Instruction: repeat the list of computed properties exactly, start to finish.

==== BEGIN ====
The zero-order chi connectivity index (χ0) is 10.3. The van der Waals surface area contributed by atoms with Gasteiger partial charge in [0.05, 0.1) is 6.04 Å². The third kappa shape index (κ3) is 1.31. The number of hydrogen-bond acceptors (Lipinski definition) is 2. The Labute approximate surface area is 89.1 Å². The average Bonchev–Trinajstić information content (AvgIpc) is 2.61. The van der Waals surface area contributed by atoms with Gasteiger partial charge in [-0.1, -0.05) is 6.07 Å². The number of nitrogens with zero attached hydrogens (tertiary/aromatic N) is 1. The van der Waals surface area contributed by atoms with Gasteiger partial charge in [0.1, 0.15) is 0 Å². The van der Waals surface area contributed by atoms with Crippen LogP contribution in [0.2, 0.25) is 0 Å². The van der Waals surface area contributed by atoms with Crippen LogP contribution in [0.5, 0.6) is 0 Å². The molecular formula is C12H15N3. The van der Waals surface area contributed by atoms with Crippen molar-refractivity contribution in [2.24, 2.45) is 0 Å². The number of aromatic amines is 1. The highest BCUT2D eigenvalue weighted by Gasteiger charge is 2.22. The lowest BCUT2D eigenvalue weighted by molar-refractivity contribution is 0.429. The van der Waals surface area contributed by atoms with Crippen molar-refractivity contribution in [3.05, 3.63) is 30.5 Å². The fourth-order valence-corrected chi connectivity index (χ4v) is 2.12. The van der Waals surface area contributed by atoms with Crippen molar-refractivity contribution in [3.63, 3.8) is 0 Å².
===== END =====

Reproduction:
The zero-order chi connectivity index (χ0) is 10.3. The van der Waals surface area contributed by atoms with Gasteiger partial charge in [0.05, 0.1) is 6.04 Å². The third kappa shape index (κ3) is 1.31. The number of hydrogen-bond acceptors (Lipinski definition) is 2. The Labute approximate surface area is 89.1 Å². The average Bonchev–Trinajstić information content (AvgIpc) is 2.61. The van der Waals surface area contributed by atoms with Gasteiger partial charge in [-0.1, -0.05) is 6.07 Å². The number of nitrogens with zero attached hydrogens (tertiary/aromatic N) is 1. The van der Waals surface area contributed by atoms with Gasteiger partial charge in [0.1, 0.15) is 0 Å². The van der Waals surface area contributed by atoms with Crippen LogP contribution in [0.2, 0.25) is 0 Å². The van der Waals surface area contributed by atoms with Crippen LogP contribution in [0.5, 0.6) is 0 Å². The molecular formula is C12H15N3. The van der Waals surface area contributed by atoms with Crippen molar-refractivity contribution in [2.24, 2.45) is 0 Å². The number of aromatic amines is 1. The highest BCUT2D eigenvalue weighted by Gasteiger charge is 2.22. The lowest BCUT2D eigenvalue weighted by molar-refractivity contribution is 0.429. The van der Waals surface area contributed by atoms with Crippen molar-refractivity contribution in [3.05, 3.63) is 30.5 Å². The fourth-order valence-corrected chi connectivity index (χ4v) is 2.12. The van der Waals surface area contributed by atoms with Crippen molar-refractivity contribution in [3.63, 3.8) is 0 Å².